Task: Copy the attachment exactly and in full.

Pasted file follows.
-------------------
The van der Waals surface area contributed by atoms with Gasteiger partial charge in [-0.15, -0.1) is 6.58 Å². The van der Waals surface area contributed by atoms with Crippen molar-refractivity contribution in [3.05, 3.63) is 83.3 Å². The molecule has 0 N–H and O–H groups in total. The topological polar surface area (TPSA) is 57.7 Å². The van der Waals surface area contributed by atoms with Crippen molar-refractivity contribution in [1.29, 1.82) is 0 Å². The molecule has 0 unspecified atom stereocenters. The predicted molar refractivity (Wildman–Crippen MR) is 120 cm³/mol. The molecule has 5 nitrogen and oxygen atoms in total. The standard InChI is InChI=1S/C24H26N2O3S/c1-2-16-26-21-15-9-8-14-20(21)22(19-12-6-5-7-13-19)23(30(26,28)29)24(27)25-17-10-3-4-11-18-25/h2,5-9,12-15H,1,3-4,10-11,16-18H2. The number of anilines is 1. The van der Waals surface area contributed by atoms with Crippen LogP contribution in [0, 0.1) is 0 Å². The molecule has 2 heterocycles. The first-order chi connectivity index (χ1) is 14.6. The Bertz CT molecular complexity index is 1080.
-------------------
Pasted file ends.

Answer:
The van der Waals surface area contributed by atoms with Gasteiger partial charge in [-0.15, -0.1) is 6.58 Å². The van der Waals surface area contributed by atoms with Crippen molar-refractivity contribution in [3.05, 3.63) is 83.3 Å². The molecule has 0 N–H and O–H groups in total. The topological polar surface area (TPSA) is 57.7 Å². The van der Waals surface area contributed by atoms with Crippen molar-refractivity contribution in [1.29, 1.82) is 0 Å². The molecule has 0 unspecified atom stereocenters. The predicted molar refractivity (Wildman–Crippen MR) is 120 cm³/mol. The molecule has 5 nitrogen and oxygen atoms in total. The standard InChI is InChI=1S/C24H26N2O3S/c1-2-16-26-21-15-9-8-14-20(21)22(19-12-6-5-7-13-19)23(30(26,28)29)24(27)25-17-10-3-4-11-18-25/h2,5-9,12-15H,1,3-4,10-11,16-18H2. The number of anilines is 1. The van der Waals surface area contributed by atoms with Crippen LogP contribution in [0, 0.1) is 0 Å². The molecule has 2 heterocycles. The first-order chi connectivity index (χ1) is 14.6. The Bertz CT molecular complexity index is 1080.